I would like to submit the following recommendations for how publishers can practically incentivize research integrity and reproducibility. During the meeting on 15 December 2021, we heard that there is no incentive for publishers to prioritize research integrity and that the process of correction can take extended periods of time. We also heard that publishers are receiving so many submissions that they take statements and declarations of conflicts of interests on trust.
During times of crisis, these shortcomings in the research publication system can be exploited by bad actors or unintentionally lead to the perpetuation of unsound narratives.
In the Covid-19 pandemic, we have seen how withholding or delaying the sharing of information, e.g., relating to human-to-human transmission, pre-symptomatic transmission, the SARS-CoV-2 virus genome, can have a cost measured in human lives. The following policies should be enforced specifically when manuscripts describe outbreaks or pathogen research:
a. This is important so that readers can see what the original data, analysis, and assertions are prior to editorial and peer review. This enables quality control of the peer review process, e.g., was a paper significantly revised between preprinting and publication or did it get waved through peer review?
b. Preprinting enables the public to observe which papers are being accepted or rejected at journals, and if there is gatekeeping or censorship at play.
c. If there are rare papers that cannot be preprinted prior to submission, the journal should clearly publish the reasons for the exception.
a. As discussed during the STC meeting, these reviews are unpaid highly expert work that mostly never get published even though they would greatly benefit the rest of the research community.
b. Open peer review enables the public to watch for gatekeeping and biases.
c. Access to expert reviews accelerates the identification of flaws in each paper.
a. In the case of exceptions, the journal should publish the reasons. If a particular government will not allow its scientists to deposit data onto internationally curated databases, journals should decline to publish these papers.
b. It should be mandatory that post-publication data additions be associated with a correction or erratum. For example, new data/sequences have repeatedly been added to the Zhou et al. Wuhan Institute of Virology Nature paper post- publication with barely any explanation as to how the new data or sequences were generated (Zhou et al. 2020).
c. An example of why this is important can be found in Bloom et al. Molecular Biology and Evolution (Bloom 2021), which describes how early SARS-CoV-2 sequences were deleted from the international NCBI database by request of the data depositors. The recovery of these sequences one year later by Dr. Jesse Bloom led to a stronger assessment that earlier variants of SARS-CoV-2 had preceded the cluster of Covid-19 cases at the Huanan seafood market.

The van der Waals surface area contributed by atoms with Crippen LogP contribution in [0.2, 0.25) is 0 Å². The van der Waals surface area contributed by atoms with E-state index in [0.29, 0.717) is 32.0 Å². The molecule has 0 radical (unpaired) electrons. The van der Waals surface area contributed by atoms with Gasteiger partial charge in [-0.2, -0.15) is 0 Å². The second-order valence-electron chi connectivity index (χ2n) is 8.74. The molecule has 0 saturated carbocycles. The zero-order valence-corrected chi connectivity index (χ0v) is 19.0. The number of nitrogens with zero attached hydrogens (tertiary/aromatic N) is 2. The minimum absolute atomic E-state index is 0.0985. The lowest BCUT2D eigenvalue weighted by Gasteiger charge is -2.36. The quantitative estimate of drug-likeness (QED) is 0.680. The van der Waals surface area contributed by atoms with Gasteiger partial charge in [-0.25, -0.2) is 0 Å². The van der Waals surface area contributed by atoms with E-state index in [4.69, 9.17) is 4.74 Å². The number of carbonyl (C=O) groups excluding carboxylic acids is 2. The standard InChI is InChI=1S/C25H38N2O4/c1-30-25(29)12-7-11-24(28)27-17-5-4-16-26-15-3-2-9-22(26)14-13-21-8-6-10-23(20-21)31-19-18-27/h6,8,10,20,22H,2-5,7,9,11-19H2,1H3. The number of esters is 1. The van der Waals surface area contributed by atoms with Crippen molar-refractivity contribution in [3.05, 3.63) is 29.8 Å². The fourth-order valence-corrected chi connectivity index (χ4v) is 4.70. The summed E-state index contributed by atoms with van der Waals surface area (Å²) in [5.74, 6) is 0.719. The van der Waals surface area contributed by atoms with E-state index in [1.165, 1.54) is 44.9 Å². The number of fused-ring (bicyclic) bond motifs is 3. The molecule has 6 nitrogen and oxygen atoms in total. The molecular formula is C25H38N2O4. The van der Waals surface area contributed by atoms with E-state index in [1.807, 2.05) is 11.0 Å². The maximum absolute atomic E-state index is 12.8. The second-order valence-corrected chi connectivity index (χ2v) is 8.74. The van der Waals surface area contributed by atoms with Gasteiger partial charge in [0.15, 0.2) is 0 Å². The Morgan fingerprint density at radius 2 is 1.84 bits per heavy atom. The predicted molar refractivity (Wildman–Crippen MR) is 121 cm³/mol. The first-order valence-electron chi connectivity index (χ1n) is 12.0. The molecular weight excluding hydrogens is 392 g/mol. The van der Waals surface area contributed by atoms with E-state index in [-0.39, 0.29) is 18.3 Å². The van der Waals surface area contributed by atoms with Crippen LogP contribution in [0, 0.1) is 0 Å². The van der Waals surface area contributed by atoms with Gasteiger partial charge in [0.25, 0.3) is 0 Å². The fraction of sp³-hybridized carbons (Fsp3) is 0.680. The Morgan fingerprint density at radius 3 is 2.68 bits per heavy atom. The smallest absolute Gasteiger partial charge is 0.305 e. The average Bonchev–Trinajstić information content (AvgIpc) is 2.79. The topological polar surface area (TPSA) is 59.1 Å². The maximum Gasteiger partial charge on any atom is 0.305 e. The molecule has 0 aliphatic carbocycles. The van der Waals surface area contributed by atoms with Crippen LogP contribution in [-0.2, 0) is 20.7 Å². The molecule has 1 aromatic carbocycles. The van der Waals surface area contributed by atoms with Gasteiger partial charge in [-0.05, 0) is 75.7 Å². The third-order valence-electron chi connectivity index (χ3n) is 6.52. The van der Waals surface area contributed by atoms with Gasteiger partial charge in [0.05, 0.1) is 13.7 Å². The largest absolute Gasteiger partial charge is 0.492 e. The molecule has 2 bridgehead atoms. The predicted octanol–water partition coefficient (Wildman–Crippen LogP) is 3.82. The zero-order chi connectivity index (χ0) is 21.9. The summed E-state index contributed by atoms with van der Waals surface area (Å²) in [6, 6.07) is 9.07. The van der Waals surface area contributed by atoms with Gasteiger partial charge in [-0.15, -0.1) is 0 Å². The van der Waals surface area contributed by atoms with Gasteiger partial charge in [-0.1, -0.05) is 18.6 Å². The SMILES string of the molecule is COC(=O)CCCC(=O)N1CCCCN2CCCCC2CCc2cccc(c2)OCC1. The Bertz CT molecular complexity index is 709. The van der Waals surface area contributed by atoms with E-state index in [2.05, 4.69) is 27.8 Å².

d. Another example is Latinne et al. Nature Communications (Latinne et al. 2020) which deposited its data prior to publication and prior to the pandemic. After the paper and its dataset of virus sequences collected up to 2015 was published in 2020, independent analysts were able to identify 8 close relatives to SARS-CoV- 2 in this collection being studied at the Wuhan Institute of Virology.
a. Corrections and retractions should be executed as quickly as a paper was peer reviewed. The peer review in these processes should be open.
b. If journals make the review process harrowing and unrewarding for scientists who bring forward constructive criticism and clarifications of existing publications, this deters efforts to reproduce published work. When there is little effort to reproduce published work, negligence or research misconduct will rarely be detected and publicly confronted. This degrades research integrity and harms the entire research community.
c. Examples include the late corrections and addendum applied to papers describing close relatives to SARS-CoV-2: The pangolin papers, Xiao et al. Nature (Xiao et al. 2021) and Liu et al. PLoS Pathogens (Liu et al. 2021) were only corrected in mid/late 2021 after their release in February 2020 had stimulated speculation in the research and media communities for much of 2020. Nature also declined to publish the letter pointing out the missing data and incorrect sample histories in the Xiao et al. Nature paper (Chan and Zhan 2020) (I am one of the authors of this letter), opting instead to only acknowledge the Chan and Zhan preprint in their extensive correction that encompassed one figure, one table, one new metagenomic dataset, one new supplementary table, one new PCR sequencing dataset, and six new sequences. Separately, Nature did not publish letters pointing out the sample history of RaTG13, the closest relative to SARS-CoV-2 at the time, in Zhou et al. Nature; an addendum by the authors from the Wuhan Institute of Virology was only posted nine months later (Zhou et al. 2020).